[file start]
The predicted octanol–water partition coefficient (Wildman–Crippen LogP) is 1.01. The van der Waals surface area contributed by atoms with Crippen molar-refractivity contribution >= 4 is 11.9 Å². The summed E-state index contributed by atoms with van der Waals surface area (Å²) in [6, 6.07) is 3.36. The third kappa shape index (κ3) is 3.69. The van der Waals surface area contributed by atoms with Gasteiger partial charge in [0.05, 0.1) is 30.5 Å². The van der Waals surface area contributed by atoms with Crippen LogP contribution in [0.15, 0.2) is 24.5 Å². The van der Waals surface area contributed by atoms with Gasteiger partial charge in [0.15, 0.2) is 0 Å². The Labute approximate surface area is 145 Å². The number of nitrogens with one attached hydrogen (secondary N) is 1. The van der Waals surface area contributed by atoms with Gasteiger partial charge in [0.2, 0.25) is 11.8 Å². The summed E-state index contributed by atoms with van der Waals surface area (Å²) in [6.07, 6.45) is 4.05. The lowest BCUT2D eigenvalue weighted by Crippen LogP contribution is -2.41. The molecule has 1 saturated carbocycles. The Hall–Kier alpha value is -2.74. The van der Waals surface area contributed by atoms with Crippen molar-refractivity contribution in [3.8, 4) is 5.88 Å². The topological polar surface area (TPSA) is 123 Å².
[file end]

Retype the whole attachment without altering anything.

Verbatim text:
The predicted octanol–water partition coefficient (Wildman–Crippen LogP) is 1.01. The van der Waals surface area contributed by atoms with Crippen molar-refractivity contribution >= 4 is 11.9 Å². The summed E-state index contributed by atoms with van der Waals surface area (Å²) in [6, 6.07) is 3.36. The third kappa shape index (κ3) is 3.69. The van der Waals surface area contributed by atoms with Gasteiger partial charge in [0.05, 0.1) is 30.5 Å². The van der Waals surface area contributed by atoms with Crippen LogP contribution in [0.15, 0.2) is 24.5 Å². The van der Waals surface area contributed by atoms with Gasteiger partial charge in [0.15, 0.2) is 0 Å². The Labute approximate surface area is 145 Å². The number of nitrogens with one attached hydrogen (secondary N) is 1. The van der Waals surface area contributed by atoms with Gasteiger partial charge in [0.2, 0.25) is 11.8 Å². The summed E-state index contributed by atoms with van der Waals surface area (Å²) in [6.07, 6.45) is 4.05. The lowest BCUT2D eigenvalue weighted by Crippen LogP contribution is -2.41. The molecule has 1 saturated carbocycles. The Hall–Kier alpha value is -2.74. The van der Waals surface area contributed by atoms with Crippen molar-refractivity contribution in [3.8, 4) is 5.88 Å². The topological polar surface area (TPSA) is 123 Å².